My dad’s youngest brother Martin, who’s a high school French teacher and always smells like B.O. due to some sort of medical condition, makes a big show of shaking my hand as if I’m a business associate. Good to see you my boy, he says. How’s the telemarketing racket?
It’s not telemarketing, I tell him. It’s a call centre, handling calls from customers needing assistance. They contact us.
Martin snorts, The last time I had to call someone for assistance all they told me was to turn my computer on and off and call back if it didn’t work, which of course it didn’t.
We’re supposed to keep our calls to under a minute, I say. Anything longer and we’re costing the company money.
Just dreadful, Martin says, but I guess it’s better than pawning off your mother’s jewellery after she died.
Under normal circumstances I would have said something about The Stink’s jewellery comment, but this week I’m working on what my shit-breath sponsor calls Foible Forgiving. Instead I tell Martin I have to go to the can before I piss my pants.
Charming, he says.
I walk over to Shelley and kiss her on the cheek. She smells of cigarettes and lilacs. Back in a minute, I say to no one in particular.
The soles of my runners chirp like baby birds as I speed walk down the hallway. Past the janitor’s closet, past the vending machines, past the smells of chicken noodle soup and disinfectant, past a room full of old men with portable IV bags who are watching an infomercial on TV for hot, lonely women who like to party while talking on the phone at all hours of the night.
What are you waiting for? says one of the horned-out women looking right at me.
Outside I light a smoke and kick at some chewed up bubblegum that’s been flattened into the pavement and looks like a piece of skin.
The only person I’ve known who’s had a piece of himself chopped off was this guy in my high school who lost his hand while working at a butcher shop for work experience. The Phantom, we called him. He was one of the toughest kids at our school, always getting into fights, and after the accident it was no different. Except that when you lose a part of your body, like your hand or leg or what have you, for a time—sometimes weeks, sometimes years, sometimes forever—it feels like it’s still there. Sometimes you even feel pain or an itch where the missing limb would have been, but of course you can never get at it, which makes it worse. So whenever this guy threw a punch, more times than not, he would miss by a few inches, his phantom fist blowing clear through the person’s jaw like an empty wind. So he took up kickboxing.
After dislodging the gum with the toe of my shoe, I make sure no one’s looking and unleash a devastating windmill kick to a hydrangea bush.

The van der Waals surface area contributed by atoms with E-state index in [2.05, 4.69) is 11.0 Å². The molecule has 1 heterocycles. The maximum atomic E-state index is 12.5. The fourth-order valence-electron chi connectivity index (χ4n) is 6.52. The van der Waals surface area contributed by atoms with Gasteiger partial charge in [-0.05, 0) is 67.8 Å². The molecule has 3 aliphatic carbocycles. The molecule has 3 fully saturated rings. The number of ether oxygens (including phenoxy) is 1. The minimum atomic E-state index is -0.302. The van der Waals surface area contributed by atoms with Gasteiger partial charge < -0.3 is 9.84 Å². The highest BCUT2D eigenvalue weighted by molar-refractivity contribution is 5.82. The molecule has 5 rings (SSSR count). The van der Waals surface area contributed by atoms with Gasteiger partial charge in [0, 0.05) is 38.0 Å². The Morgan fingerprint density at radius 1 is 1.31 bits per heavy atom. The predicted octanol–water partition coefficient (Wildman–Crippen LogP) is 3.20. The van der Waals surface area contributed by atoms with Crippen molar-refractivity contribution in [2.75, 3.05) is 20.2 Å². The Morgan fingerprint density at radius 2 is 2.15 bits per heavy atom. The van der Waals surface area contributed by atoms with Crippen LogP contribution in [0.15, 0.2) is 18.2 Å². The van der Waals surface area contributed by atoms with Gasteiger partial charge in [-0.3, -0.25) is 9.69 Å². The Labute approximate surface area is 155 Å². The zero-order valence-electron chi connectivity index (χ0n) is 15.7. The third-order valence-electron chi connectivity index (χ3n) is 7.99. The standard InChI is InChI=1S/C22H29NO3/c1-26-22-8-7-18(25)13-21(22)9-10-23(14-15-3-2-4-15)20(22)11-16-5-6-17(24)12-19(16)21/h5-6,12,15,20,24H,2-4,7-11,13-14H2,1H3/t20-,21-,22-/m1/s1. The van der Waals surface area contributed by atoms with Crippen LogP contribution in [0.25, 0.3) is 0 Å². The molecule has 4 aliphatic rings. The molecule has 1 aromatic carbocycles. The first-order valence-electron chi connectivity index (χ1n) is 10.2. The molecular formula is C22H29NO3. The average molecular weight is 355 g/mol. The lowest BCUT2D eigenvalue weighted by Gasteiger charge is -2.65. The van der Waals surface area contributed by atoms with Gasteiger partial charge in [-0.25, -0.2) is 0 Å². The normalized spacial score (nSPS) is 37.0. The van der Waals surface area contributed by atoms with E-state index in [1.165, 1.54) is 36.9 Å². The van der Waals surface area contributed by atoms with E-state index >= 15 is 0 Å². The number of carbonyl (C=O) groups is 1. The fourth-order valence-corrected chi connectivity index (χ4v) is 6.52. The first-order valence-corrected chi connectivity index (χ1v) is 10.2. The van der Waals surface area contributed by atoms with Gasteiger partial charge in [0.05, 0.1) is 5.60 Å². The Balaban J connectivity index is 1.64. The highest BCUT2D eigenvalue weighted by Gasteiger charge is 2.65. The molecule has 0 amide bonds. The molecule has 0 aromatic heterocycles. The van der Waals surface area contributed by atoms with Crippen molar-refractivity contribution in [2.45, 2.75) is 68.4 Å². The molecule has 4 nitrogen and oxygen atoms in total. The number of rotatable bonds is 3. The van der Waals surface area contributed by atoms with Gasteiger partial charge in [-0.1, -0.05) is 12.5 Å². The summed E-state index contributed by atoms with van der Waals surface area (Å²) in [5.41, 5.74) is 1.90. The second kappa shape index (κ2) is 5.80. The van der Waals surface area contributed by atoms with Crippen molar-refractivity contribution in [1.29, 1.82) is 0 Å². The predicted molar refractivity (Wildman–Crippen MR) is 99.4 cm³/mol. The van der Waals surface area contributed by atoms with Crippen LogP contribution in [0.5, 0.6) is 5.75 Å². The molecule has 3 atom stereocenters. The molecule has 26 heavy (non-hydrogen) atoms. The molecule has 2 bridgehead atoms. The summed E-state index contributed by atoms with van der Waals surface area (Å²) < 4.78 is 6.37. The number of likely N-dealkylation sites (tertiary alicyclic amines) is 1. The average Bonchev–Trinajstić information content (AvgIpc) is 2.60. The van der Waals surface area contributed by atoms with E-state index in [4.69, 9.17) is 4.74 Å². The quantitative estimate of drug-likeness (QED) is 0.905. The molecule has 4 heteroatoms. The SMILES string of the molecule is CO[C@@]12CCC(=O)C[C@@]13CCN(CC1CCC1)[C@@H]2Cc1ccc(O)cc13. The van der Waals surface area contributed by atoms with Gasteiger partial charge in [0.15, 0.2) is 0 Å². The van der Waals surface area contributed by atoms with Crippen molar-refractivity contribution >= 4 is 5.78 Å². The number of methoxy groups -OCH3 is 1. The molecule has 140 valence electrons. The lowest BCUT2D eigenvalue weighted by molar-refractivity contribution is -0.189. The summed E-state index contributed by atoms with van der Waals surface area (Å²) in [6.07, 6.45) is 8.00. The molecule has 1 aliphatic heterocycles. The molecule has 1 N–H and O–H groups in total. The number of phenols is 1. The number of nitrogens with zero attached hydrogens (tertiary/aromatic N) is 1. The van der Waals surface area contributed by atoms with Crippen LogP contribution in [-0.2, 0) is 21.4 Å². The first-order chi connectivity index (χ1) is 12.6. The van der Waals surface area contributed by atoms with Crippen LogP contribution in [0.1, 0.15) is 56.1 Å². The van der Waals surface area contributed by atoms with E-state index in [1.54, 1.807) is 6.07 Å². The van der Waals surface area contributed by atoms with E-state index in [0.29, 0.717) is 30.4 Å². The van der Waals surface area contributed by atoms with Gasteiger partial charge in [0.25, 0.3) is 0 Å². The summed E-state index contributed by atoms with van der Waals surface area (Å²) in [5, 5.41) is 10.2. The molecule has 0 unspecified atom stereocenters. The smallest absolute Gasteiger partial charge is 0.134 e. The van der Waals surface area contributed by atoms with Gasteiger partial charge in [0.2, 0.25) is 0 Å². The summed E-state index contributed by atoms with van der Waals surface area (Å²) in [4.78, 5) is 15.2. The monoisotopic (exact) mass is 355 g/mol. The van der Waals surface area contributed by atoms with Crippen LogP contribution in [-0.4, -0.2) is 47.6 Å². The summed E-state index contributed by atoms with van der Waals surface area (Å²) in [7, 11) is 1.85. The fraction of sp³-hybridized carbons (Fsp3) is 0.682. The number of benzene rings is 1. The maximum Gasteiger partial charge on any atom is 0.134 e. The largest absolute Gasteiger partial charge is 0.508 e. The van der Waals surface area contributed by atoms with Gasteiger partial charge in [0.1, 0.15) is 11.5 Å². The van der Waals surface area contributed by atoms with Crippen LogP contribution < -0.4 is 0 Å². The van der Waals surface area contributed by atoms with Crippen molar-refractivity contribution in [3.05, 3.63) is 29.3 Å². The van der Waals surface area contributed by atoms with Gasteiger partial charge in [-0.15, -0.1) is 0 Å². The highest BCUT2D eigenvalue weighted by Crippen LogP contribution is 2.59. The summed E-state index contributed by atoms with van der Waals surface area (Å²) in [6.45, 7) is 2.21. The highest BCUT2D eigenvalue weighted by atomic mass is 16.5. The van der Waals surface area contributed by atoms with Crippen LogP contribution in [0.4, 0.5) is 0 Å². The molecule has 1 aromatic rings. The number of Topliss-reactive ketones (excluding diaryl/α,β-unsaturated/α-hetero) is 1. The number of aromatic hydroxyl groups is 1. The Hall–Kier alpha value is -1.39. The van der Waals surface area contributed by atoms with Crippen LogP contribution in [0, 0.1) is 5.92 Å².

I light another smoke.
My clothes smell like they’re dying. Either that or my sponsor’s been breathing on me a little too closely. Not even my cigarettes can mask it.
Back inside there’s a commotion in one of the hospital’s waiting rooms. A woman police officer with a notepad is talking to three crying girls in cheerleading uniforms, while a guy wearing a chicken costume and a neck brace is down the hallway on a stretcher, his chicken head by his side with its beak smashed in.
Can one of you girls tell me why your friend was driving the car? the police officer asks, making the cheerleaders cry even more.
Your parents are on their way, so we’re going to get to the bottom of this, one way or another. So once again, why exactly was the chicken driving the car?
I stop for a second to chime in, Because getting to the other side was too damn hard.
The police officer looks at me more disappointed than annoyed. Sir, this is not helping the situation. Don’t you have some place you’re supposed to be?
Always, I tell her.
The hallway no longer smells like soup and disinfectant but wet dog and disinfectant and the TV area has emptied out, though the Sirens of Loneliness infomercial is still playing in a continuous loop of late-night desperation.
Don’t keep us waiting, a voice echoes after me, what have you got to lose?
Everyone’s gone when I get back. The room smells of something artificial that’s supposed to smell like lilacs. I look over at the trashcan and see the two empty bottles, along with some pieces of loose-leaf paper Freddy was using to practise drawing birds, one of which has been able to defy nature and play electric guitar.
I walk over to the side of my dad’s bed and poke his shoulder.
Goddamn stupid . . . heater, he mumbles.
He absently scratches at his nose, lets out a sigh and mumbles some more. Get your motor running.
The bed sheets are still pulled back so his old man legs can feel the open air one more night. Boney, mean looking legs that always looked wrong in shorts, at odds with the rest of his puffy body.
I take the magic marker out of my pocket, pull the cap off, think about getting high once I get home.
All the little hairs make it difficult to write, so I have to press down twice as hard for anything to show up. The ink is running out. Most of the letters have to be retraced a few times.
Wrong one, I carefully print out along the leg that hasn’t been written on. Wrong one. »
From issue #60
[The Phantom was selected as the Fiction category winner in our 2011 Lush Triumphant Literary Awards competition.]